Raft of Stars opens with a note from a 10-year-old boy, Dale Breadwin, to his best friend’s grandfather: “Please tell the sheriff that Fish didn’t want to shoot my old man.”
With Dale’s abusive father lying headshot behind them after a fight gone wrong, Dale and his friend, Fischer Branson, flee into the Northwoods of Wisconsin, pursued by the local sheri and Fischer’s grandfather.
The novel’s author, Andrew Graff, was born in Niagara, a town bordering Michigan’s Upper Peninsula with a population under 2,000. An Air Force veteran and graduate of the Iowa Writers’ Workshop, Graff returns to his roots for his first novel.
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Claypot, the novel’s fictional setting, rings true. Graff has the Northwoods landscape down, the feel of a wooded, isolated place far from the tourist spots. He affectionately illustrates the peculiar makeup of towns where there are few jobs left outside of serving drinks and arresting drunk drivers.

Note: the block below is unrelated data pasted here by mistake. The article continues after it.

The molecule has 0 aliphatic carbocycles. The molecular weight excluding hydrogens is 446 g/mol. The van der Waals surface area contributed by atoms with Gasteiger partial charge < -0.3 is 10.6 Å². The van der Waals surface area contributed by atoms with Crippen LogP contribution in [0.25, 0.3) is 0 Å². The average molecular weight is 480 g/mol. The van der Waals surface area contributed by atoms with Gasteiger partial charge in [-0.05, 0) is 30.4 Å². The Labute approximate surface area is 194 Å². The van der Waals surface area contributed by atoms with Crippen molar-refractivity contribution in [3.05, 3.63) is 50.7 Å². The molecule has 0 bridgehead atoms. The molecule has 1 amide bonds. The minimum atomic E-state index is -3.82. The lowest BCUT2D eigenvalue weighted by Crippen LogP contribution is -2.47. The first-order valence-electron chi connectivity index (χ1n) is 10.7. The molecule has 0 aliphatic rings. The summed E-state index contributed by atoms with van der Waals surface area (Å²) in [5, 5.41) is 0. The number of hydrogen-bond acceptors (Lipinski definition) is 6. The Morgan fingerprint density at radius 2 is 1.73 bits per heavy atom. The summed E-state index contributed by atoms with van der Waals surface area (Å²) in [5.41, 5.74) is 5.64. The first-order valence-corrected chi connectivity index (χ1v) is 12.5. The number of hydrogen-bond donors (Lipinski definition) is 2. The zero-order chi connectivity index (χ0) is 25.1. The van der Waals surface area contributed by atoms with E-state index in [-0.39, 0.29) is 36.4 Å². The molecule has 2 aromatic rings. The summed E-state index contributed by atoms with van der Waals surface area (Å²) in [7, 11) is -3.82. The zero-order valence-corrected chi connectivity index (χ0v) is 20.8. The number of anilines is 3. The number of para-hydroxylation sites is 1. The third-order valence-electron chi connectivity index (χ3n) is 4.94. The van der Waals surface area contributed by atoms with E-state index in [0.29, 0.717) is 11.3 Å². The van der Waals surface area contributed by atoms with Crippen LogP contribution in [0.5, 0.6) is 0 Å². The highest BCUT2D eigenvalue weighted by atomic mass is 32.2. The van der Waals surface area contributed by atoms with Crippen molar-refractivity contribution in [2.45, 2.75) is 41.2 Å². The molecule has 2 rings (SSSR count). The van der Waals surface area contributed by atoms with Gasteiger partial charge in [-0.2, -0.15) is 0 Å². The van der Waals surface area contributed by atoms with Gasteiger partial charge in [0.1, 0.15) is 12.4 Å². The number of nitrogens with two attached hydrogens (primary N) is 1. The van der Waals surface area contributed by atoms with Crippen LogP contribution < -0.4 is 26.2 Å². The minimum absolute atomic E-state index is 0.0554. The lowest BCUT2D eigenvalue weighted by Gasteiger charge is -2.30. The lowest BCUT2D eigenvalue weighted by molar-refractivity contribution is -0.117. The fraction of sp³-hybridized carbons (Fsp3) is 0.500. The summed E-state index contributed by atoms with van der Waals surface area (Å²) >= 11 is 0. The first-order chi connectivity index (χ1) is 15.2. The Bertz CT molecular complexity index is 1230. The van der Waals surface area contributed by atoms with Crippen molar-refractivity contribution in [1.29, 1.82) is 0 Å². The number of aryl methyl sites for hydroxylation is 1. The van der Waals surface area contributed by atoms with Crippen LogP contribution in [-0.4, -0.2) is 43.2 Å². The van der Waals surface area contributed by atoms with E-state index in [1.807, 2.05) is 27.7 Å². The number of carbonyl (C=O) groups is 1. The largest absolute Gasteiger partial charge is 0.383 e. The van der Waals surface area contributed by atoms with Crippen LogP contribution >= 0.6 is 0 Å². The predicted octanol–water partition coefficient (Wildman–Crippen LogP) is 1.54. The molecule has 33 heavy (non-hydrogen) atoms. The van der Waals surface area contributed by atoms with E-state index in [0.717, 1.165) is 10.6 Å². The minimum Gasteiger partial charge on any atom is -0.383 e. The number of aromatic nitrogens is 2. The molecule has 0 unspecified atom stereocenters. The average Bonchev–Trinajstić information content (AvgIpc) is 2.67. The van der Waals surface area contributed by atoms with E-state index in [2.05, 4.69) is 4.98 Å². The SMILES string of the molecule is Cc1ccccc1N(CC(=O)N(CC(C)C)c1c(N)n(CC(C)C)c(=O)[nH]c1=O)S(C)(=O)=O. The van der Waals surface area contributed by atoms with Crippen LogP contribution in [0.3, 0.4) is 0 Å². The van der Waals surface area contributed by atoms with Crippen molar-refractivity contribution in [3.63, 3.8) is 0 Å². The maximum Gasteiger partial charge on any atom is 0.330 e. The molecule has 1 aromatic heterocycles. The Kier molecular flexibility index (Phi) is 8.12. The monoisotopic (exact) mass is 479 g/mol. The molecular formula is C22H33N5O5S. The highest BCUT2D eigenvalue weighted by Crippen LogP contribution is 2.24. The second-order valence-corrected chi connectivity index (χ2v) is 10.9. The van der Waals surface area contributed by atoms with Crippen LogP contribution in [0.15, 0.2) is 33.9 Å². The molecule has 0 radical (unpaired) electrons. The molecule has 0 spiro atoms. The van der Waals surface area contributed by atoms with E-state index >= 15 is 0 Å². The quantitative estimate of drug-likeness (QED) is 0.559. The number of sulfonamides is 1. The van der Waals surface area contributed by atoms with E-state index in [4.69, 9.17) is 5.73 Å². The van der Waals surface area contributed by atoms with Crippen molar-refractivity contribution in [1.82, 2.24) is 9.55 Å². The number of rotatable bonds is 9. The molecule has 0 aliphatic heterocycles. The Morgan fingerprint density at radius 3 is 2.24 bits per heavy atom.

Gra gets at both the beautiful simplicity that can keep someone in a town like that for their whole life, and the stifling boredom that can drive someone out the second they turn 18. As one character muses: “There was nothing but time in Claypot.”
For Wisconsinites who’ve spent time in the Northwoods, the novel is a heartfelt and enjoyable story with a welcome and genuine sense of place.